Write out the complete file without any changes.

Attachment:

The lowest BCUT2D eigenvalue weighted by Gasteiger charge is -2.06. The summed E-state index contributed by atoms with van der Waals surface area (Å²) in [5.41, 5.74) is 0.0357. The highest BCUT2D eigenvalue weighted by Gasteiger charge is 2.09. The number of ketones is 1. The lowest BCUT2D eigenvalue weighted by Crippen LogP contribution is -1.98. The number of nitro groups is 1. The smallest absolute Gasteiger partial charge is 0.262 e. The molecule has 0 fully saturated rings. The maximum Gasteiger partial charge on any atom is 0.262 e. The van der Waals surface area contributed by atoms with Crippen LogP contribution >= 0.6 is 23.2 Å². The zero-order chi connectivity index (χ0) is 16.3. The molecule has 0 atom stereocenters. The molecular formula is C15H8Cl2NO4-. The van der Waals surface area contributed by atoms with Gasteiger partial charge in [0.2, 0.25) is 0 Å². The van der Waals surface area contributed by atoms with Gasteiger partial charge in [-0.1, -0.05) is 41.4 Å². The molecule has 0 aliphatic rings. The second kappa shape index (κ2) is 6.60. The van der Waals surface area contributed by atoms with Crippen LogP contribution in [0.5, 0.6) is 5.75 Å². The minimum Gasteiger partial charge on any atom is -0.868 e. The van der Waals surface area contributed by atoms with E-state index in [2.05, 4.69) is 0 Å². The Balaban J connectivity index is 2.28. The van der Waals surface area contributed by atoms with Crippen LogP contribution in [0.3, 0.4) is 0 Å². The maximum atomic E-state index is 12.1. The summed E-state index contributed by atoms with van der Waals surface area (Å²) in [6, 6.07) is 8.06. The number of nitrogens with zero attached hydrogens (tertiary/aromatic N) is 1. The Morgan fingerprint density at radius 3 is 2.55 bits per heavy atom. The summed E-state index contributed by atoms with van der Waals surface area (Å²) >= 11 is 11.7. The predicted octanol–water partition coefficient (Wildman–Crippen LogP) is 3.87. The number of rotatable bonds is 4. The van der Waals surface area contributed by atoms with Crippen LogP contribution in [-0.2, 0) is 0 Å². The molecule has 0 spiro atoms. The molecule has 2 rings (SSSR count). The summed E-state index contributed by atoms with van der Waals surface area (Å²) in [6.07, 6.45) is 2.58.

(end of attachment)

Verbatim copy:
The lowest BCUT2D eigenvalue weighted by Gasteiger charge is -2.06. The summed E-state index contributed by atoms with van der Waals surface area (Å²) in [5.41, 5.74) is 0.0357. The highest BCUT2D eigenvalue weighted by Gasteiger charge is 2.09. The number of ketones is 1. The lowest BCUT2D eigenvalue weighted by Crippen LogP contribution is -1.98. The number of nitro groups is 1. The smallest absolute Gasteiger partial charge is 0.262 e. The molecule has 0 fully saturated rings. The maximum Gasteiger partial charge on any atom is 0.262 e. The van der Waals surface area contributed by atoms with Crippen LogP contribution >= 0.6 is 23.2 Å². The zero-order chi connectivity index (χ0) is 16.3. The molecule has 0 atom stereocenters. The molecular formula is C15H8Cl2NO4-. The van der Waals surface area contributed by atoms with Gasteiger partial charge in [0.2, 0.25) is 0 Å². The van der Waals surface area contributed by atoms with Gasteiger partial charge in [-0.1, -0.05) is 41.4 Å². The molecule has 0 aliphatic rings. The second kappa shape index (κ2) is 6.60. The van der Waals surface area contributed by atoms with Crippen LogP contribution in [0.5, 0.6) is 5.75 Å². The minimum Gasteiger partial charge on any atom is -0.868 e. The van der Waals surface area contributed by atoms with E-state index in [2.05, 4.69) is 0 Å². The Balaban J connectivity index is 2.28. The van der Waals surface area contributed by atoms with Crippen LogP contribution in [0.3, 0.4) is 0 Å². The maximum atomic E-state index is 12.1. The summed E-state index contributed by atoms with van der Waals surface area (Å²) in [6, 6.07) is 8.06. The number of nitrogens with zero attached hydrogens (tertiary/aromatic N) is 1. The Morgan fingerprint density at radius 3 is 2.55 bits per heavy atom. The summed E-state index contributed by atoms with van der Waals surface area (Å²) >= 11 is 11.7. The predicted octanol–water partition coefficient (Wildman–Crippen LogP) is 3.87. The number of rotatable bonds is 4. The van der Waals surface area contributed by atoms with Crippen LogP contribution in [-0.2, 0) is 0 Å². The molecule has 0 spiro atoms. The molecule has 2 rings (SSSR count). The summed E-state index contributed by atoms with van der Waals surface area (Å²) in [6.07, 6.45) is 2.58.